A mum's 10 ASD therapy tips

At Talking Matters we believe that working in partnership with parents is the most effective way to work with children with ASD (and any other kids too). We don't have a magic wand that we use when do therapy, rather we teach children new skills and give parents the tools to practice, reinforce and extend these new skills out in the real world. The more kids do at home to develop their skills the better they progress.

We asked the parent of one of our little "superstars" to share what she had done over the years at home to support her son Dion who is now seven. Read through her ideas and then see at the end what Dion is doing now, it's pretty amazing!

Here is what Paula wrote:

Dion was diagnosed at 2 years and 7 months with ASD. He was non verbal and had poor fine motor skills and average gross motor skills. We started speech immediately and OT about 6 months later. At the time of diagnosis he had one sister who was about 4 months old. (Dion now has three sisters, Isla (5), Ruby (3) and Lily (10 months).

Things we did at home to help in conjunction with the things we covered in therapy sessions included:

1. PECS cards We started with only a few, probably 6 or so, so that it wasn’t too overwhelming and then as the words came we gradually added more. We had sets of the cards at home, and at both grandparents houses. We made sure that everyone followed the same rules with Dion when using the cards so that he didn’t get confused.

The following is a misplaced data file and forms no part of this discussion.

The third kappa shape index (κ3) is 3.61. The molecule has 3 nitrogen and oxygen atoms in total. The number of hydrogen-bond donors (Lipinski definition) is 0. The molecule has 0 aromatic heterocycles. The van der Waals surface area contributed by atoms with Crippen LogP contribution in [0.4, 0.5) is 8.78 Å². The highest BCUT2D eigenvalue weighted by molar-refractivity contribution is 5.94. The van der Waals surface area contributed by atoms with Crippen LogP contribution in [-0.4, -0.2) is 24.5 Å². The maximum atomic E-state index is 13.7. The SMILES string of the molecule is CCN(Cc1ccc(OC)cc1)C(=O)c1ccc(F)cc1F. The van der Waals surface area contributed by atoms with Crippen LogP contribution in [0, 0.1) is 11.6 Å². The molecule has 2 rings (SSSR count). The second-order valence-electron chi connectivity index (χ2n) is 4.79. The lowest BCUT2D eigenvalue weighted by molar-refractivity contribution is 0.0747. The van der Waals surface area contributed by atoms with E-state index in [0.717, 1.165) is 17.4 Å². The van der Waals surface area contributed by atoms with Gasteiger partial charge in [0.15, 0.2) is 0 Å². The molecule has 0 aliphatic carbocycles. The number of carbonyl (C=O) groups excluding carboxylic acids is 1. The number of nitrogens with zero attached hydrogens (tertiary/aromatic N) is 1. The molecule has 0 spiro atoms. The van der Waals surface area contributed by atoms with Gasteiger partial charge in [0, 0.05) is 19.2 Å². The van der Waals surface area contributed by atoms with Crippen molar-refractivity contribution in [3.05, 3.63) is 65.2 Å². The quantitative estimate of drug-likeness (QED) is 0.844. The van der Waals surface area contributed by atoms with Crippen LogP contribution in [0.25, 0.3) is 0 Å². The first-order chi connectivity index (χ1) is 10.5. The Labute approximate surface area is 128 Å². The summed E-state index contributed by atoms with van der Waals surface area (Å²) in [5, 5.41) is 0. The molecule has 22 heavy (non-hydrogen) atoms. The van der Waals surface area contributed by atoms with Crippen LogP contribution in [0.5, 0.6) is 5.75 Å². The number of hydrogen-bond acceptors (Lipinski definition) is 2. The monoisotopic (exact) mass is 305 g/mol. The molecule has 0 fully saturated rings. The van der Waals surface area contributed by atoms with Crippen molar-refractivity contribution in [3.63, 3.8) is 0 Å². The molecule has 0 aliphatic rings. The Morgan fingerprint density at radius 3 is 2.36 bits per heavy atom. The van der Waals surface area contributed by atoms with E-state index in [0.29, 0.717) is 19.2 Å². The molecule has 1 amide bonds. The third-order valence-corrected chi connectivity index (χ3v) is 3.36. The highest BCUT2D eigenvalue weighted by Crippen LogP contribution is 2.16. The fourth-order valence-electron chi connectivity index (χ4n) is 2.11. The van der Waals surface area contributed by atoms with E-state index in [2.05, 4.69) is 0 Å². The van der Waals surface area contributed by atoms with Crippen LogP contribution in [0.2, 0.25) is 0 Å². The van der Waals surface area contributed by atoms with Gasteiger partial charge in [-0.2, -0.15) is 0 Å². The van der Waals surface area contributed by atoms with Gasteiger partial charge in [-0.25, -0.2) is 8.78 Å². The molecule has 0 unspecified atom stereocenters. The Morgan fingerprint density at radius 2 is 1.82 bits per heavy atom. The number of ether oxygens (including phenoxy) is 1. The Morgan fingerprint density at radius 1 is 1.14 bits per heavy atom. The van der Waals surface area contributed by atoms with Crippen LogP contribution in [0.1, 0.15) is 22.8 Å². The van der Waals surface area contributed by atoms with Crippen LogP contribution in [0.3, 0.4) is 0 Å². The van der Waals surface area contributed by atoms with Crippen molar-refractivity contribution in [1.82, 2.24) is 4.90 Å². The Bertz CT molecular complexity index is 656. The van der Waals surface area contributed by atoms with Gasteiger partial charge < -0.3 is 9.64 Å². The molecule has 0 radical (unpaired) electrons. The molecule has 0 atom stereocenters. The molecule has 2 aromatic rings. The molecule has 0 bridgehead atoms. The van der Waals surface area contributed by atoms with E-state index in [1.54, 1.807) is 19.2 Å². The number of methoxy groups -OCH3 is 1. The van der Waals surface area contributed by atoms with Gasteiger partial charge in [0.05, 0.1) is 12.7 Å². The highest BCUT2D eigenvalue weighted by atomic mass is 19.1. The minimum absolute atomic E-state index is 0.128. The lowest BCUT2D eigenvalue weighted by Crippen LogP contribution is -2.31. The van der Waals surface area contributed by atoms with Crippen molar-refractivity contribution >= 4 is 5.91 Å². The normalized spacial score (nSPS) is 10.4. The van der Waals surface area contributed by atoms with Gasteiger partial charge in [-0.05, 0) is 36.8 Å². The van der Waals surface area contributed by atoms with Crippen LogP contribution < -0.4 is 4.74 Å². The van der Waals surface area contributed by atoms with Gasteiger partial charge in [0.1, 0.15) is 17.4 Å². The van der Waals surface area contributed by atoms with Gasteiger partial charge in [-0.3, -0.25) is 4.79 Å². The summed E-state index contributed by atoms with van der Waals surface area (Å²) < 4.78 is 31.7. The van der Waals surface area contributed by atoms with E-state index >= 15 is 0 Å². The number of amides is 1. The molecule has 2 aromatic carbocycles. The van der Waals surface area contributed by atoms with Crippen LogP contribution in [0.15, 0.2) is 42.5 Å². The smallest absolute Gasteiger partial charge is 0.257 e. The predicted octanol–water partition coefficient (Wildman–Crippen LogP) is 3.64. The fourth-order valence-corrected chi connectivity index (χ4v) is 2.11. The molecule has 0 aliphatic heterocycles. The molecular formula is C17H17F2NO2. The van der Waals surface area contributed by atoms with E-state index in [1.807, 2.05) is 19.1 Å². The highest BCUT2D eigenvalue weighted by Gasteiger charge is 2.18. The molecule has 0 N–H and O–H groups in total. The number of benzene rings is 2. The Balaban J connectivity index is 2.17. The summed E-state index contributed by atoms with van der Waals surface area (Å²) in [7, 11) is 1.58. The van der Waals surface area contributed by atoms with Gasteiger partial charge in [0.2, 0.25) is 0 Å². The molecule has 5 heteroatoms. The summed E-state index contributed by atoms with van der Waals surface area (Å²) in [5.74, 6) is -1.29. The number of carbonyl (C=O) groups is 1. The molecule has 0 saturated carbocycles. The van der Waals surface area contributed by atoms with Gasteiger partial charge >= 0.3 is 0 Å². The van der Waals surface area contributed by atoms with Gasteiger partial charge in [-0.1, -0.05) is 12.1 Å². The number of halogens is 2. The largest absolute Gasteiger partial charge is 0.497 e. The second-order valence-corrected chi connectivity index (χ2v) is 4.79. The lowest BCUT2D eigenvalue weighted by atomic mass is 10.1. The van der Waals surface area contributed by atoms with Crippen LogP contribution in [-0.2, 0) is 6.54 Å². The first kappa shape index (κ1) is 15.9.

2. We also had a container full of small picture cards that I had laminated in a container with a hole in the lid. We would tip them all out and Dion would ‘post’ them into the container. The pictures were of anything and everything – animals, vehicles, shapes, colours. We would hold them up and say the name then he would post them. Then as he would say the words, we’d make sure he said it before he got to post it. (we still use these with the girls for them to learn words too).

3. We read LOTS and LOTS of books. Dion would choose a book and bring it to us to be read to. He would quite happily sit for ages and listen to us read, even the same book over and over. We made sure we always read slowly and clearly so that he could learn the words as we read. (Now he reads us lots and lots of books with fantastic expression – he definitely picked up something while listening to us!)

4. We talked about EVERYTHING we were doing. When we did the shopping, we talked about what we were buying and where we were going. We talked about things in the car – what we could see and hear. We talked about cooking things in the kitchen, what we were doing at bath time etc.

5. We tried to have a conversation with Dion, even though he wouldn’t talk back to us. He would listen to us very intently, and we always said that he was just taking everything in and one day it would come back out at us (we were right!). We would ask him questions and then answer the question for him – until his speech improved and he could answer for himself. When his vocabulary did increase, then we made sure we asked questions we knew he could answer.

6. We printed off lots of barrier games from the TM website and played them quite often. We sometimes did them with Dion and his younger sister as a game to see who could do the best at following instructions.

7. We looked through lots of magazines and found pictures of many different people doing different things. We cut the pictures out and used them to learn verbs as well as identify ‘he’ and ‘she’